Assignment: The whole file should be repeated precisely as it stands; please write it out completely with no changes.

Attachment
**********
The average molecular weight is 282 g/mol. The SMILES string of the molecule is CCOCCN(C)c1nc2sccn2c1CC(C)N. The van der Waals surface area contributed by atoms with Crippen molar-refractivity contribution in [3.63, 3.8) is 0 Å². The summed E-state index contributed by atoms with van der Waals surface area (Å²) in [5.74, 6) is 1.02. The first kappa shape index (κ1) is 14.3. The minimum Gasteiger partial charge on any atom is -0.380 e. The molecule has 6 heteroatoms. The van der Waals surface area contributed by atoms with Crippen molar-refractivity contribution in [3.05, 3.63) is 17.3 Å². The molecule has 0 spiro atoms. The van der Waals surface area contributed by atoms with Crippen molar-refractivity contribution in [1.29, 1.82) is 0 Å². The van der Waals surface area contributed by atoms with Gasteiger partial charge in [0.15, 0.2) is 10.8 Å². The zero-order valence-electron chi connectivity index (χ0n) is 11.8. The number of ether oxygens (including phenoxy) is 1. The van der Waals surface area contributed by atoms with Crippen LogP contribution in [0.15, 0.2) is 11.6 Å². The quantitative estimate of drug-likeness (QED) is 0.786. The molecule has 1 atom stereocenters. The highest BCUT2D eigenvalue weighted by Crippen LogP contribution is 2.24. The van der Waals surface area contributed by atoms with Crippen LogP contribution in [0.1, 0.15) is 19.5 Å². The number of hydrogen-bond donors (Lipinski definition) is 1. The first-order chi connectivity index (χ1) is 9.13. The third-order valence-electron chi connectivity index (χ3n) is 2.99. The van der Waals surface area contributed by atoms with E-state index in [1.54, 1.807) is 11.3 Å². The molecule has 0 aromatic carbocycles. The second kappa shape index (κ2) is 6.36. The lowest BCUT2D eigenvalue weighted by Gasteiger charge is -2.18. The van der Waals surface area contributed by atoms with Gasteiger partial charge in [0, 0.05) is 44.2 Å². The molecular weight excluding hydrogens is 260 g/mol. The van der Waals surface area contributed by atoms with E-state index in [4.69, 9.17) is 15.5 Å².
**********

The average molecular weight is 282 g/mol. The SMILES string of the molecule is CCOCCN(C)c1nc2sccn2c1CC(C)N. The van der Waals surface area contributed by atoms with Crippen molar-refractivity contribution in [3.63, 3.8) is 0 Å². The summed E-state index contributed by atoms with van der Waals surface area (Å²) in [5.74, 6) is 1.02. The first kappa shape index (κ1) is 14.3. The minimum Gasteiger partial charge on any atom is -0.380 e. The molecule has 6 heteroatoms. The van der Waals surface area contributed by atoms with Crippen molar-refractivity contribution in [3.05, 3.63) is 17.3 Å². The molecule has 0 spiro atoms. The van der Waals surface area contributed by atoms with Crippen molar-refractivity contribution in [1.29, 1.82) is 0 Å². The van der Waals surface area contributed by atoms with Gasteiger partial charge in [0.15, 0.2) is 10.8 Å². The zero-order valence-electron chi connectivity index (χ0n) is 11.8. The number of ether oxygens (including phenoxy) is 1. The van der Waals surface area contributed by atoms with Crippen LogP contribution in [0.15, 0.2) is 11.6 Å². The quantitative estimate of drug-likeness (QED) is 0.786. The molecule has 1 atom stereocenters. The highest BCUT2D eigenvalue weighted by Crippen LogP contribution is 2.24. The van der Waals surface area contributed by atoms with Crippen LogP contribution in [0.1, 0.15) is 19.5 Å². The number of hydrogen-bond donors (Lipinski definition) is 1. The first-order chi connectivity index (χ1) is 9.13. The third-order valence-electron chi connectivity index (χ3n) is 2.99. The van der Waals surface area contributed by atoms with E-state index in [1.54, 1.807) is 11.3 Å². The molecule has 0 aromatic carbocycles. The second kappa shape index (κ2) is 6.36. The lowest BCUT2D eigenvalue weighted by Gasteiger charge is -2.18. The van der Waals surface area contributed by atoms with Gasteiger partial charge in [0, 0.05) is 44.2 Å². The molecular weight excluding hydrogens is 260 g/mol. The van der Waals surface area contributed by atoms with E-state index in [4.69, 9.17) is 15.5 Å².